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Looking out of the window from the 2nd floor Waiting Room area & was originally part of the main 3-storey section of the Akasaka Detached Palace, Hana Goten. This Edo Feudal Residence was presented to the Imperial household in 1872 by the Kishu Tokugawa clan & transported from Tokyo to Nikko.

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A long corridor like this links many smaller rooms in Tamozawa which numbers about 106 in total. Japanese Cedar Cyrptomeria japonica,  better known as sugi  is mainly used in the villa’s construction.

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This is the most important room in the villa where the emperor executed his imperial duties & spent the most time  when he was in residence.

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The manicured gardens surrounding the villa makes a pleasant stroll & the maple trees would be blazing in their Autumn hues  come late October & early November.

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This is the Dining Room where the Imperial family had their meals & where banquets were hosted for visiting dignitaries on official visits.

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The Empress’ bedchambers are devoid of furnishing as with all the other rooms throughout the villa, so you would just have to use a bit of imagination when seeing all these living spaces. This room is laid with traditional  tatami (畳) mats which rose to its peak of development during the Muromachi period (1336-1573). Prior to the mid 16th century, only the ruling nobility & samurai slept on tatami or woven mats called goza (茣蓙) whilst commoners used straw mats or loose straw for bedding.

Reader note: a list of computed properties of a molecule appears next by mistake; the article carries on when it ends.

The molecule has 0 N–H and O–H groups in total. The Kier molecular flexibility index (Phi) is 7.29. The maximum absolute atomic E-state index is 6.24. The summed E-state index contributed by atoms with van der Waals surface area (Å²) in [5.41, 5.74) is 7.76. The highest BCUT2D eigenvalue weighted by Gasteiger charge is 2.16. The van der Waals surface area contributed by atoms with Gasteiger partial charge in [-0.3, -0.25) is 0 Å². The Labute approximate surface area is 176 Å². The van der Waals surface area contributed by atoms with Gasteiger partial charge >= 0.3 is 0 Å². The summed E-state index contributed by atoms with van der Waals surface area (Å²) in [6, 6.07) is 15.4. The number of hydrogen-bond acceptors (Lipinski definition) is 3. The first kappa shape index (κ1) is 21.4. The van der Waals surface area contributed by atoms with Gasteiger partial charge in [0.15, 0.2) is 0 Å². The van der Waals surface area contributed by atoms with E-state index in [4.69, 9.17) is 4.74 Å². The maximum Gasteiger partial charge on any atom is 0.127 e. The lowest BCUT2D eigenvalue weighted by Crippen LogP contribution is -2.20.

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The remnants of Spring – Delicate single-petalled Sakura. The Cherry blossom together with the Chrysanthemum are considered national flowers of Japan. Mono no aware (物の哀れ) literally “the pathos of things”  is a  wistful sadness & awareness of impermanence & the transience of life which the Sakura is seen by the Japanese, to embody.

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The beautiful garden is full of ancient trees & there is even a winding stream  that flows through the grounds of Tamozawa Imperial Villa.

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It is interesting how most of the other flowering trees & shrubs lay bare, safe for this Weeping Sakura tree characterised by drooping branches that  blooms in its full glory in April.

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This is Training & Study Room No 7 at Tamozawa Imperial Villa which I like best. It has a little private enclosure with a miniature waterfall & landscaping.  I can imagine reading here with birds chirping, gurgling waters & the occasional rustling of the trees in the gentle breeze.

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This little rock tied in twine is called a Sekimori ishi (関守石)I wondered at first if it had any spiritual significance till I found out that it was a boundary guard stone. These stones are usually seen  in Japanese gardens particularly those with teahouses, to guide visitors along a prescribed path. A smallish rock that sits well is preferred & the cord makes moving the stone easier. This is a tacit agreement, not a command or order for one not to enter the grounds & it is really  genteel gestures such as this in the Japanese culture that fascinates me to no end.

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Tamozawa Imperial Villa (田母沢御用邸, Tamozawa Goyōteiwas neglected after WWII & re-opened to the public after extensive restoration was completed in year 2000.

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Tamozawa Imperial Villa is truly impressive in scale & grandeur even though it is only a third the size of the original area. It is now a Museum as well as memorial park with a well-kept Japanese style garden & a wooded area.

We assigned 2 full days to Nikko so that we could  include a visit to Tamozawa Imperial Villa. This beautiful space with clean streamlined architecture holds an interesting place in history that awaits to be discovered & enjoyed by the visitor & it is well worth the ¥500 admission.